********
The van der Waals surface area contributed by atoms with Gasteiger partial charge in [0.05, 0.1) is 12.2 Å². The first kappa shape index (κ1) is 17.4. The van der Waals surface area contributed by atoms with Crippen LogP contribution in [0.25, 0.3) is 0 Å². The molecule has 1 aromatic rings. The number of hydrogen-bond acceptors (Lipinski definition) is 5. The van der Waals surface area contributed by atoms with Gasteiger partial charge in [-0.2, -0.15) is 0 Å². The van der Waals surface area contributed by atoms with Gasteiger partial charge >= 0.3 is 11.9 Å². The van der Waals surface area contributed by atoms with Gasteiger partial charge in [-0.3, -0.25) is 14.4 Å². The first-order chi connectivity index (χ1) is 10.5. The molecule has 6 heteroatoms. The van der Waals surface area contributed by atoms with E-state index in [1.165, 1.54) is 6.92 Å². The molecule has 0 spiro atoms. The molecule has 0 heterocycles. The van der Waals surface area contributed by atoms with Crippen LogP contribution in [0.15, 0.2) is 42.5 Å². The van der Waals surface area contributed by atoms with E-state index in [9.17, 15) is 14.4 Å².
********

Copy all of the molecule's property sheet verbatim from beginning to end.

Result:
The van der Waals surface area contributed by atoms with Gasteiger partial charge in [0.05, 0.1) is 12.2 Å². The first kappa shape index (κ1) is 17.4. The van der Waals surface area contributed by atoms with Crippen LogP contribution in [0.25, 0.3) is 0 Å². The molecule has 1 aromatic rings. The number of hydrogen-bond acceptors (Lipinski definition) is 5. The van der Waals surface area contributed by atoms with Gasteiger partial charge in [-0.2, -0.15) is 0 Å². The van der Waals surface area contributed by atoms with Gasteiger partial charge >= 0.3 is 11.9 Å². The van der Waals surface area contributed by atoms with Gasteiger partial charge in [-0.3, -0.25) is 14.4 Å². The first-order chi connectivity index (χ1) is 10.5. The molecule has 6 heteroatoms. The van der Waals surface area contributed by atoms with E-state index in [1.165, 1.54) is 6.92 Å². The molecule has 0 spiro atoms. The molecule has 0 heterocycles. The van der Waals surface area contributed by atoms with Crippen LogP contribution in [0.15, 0.2) is 42.5 Å². The van der Waals surface area contributed by atoms with E-state index in [9.17, 15) is 14.4 Å².